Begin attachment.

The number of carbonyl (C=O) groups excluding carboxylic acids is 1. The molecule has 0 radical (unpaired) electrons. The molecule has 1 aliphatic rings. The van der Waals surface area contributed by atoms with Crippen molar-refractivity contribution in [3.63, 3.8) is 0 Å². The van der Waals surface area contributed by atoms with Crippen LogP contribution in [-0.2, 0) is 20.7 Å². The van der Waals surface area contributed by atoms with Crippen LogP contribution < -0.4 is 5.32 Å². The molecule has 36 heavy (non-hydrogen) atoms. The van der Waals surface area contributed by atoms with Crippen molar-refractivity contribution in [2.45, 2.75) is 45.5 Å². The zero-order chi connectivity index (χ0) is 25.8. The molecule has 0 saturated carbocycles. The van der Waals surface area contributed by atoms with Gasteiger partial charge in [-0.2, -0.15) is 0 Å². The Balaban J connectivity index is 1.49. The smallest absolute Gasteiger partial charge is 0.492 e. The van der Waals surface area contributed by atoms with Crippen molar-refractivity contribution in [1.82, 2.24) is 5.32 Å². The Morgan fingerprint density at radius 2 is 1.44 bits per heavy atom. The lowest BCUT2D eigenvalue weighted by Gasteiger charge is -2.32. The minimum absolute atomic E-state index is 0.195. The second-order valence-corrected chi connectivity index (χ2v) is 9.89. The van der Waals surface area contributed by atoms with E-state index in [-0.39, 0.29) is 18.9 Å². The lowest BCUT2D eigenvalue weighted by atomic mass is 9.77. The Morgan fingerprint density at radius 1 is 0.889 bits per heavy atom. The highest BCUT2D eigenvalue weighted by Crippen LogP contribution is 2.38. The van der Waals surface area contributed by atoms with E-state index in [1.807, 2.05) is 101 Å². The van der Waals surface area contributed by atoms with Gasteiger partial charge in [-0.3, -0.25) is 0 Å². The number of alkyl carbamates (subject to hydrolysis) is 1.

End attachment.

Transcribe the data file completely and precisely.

The number of carbonyl (C=O) groups excluding carboxylic acids is 1. The molecule has 0 radical (unpaired) electrons. The molecule has 1 aliphatic rings. The van der Waals surface area contributed by atoms with Crippen molar-refractivity contribution in [3.63, 3.8) is 0 Å². The van der Waals surface area contributed by atoms with Crippen LogP contribution in [-0.2, 0) is 20.7 Å². The van der Waals surface area contributed by atoms with Crippen LogP contribution < -0.4 is 5.32 Å². The molecule has 36 heavy (non-hydrogen) atoms. The van der Waals surface area contributed by atoms with Crippen molar-refractivity contribution in [2.45, 2.75) is 45.5 Å². The zero-order chi connectivity index (χ0) is 25.8. The molecule has 0 saturated carbocycles. The van der Waals surface area contributed by atoms with Gasteiger partial charge in [-0.2, -0.15) is 0 Å². The Balaban J connectivity index is 1.49. The smallest absolute Gasteiger partial charge is 0.492 e. The van der Waals surface area contributed by atoms with Crippen molar-refractivity contribution in [1.82, 2.24) is 5.32 Å². The Morgan fingerprint density at radius 2 is 1.44 bits per heavy atom. The lowest BCUT2D eigenvalue weighted by Gasteiger charge is -2.32. The minimum absolute atomic E-state index is 0.195. The second-order valence-corrected chi connectivity index (χ2v) is 9.89. The van der Waals surface area contributed by atoms with E-state index in [-0.39, 0.29) is 18.9 Å². The lowest BCUT2D eigenvalue weighted by atomic mass is 9.77. The Morgan fingerprint density at radius 1 is 0.889 bits per heavy atom. The highest BCUT2D eigenvalue weighted by Crippen LogP contribution is 2.38. The van der Waals surface area contributed by atoms with E-state index in [1.807, 2.05) is 101 Å². The van der Waals surface area contributed by atoms with Gasteiger partial charge in [-0.3, -0.25) is 0 Å². The number of alkyl carbamates (subject to hydrolysis) is 1.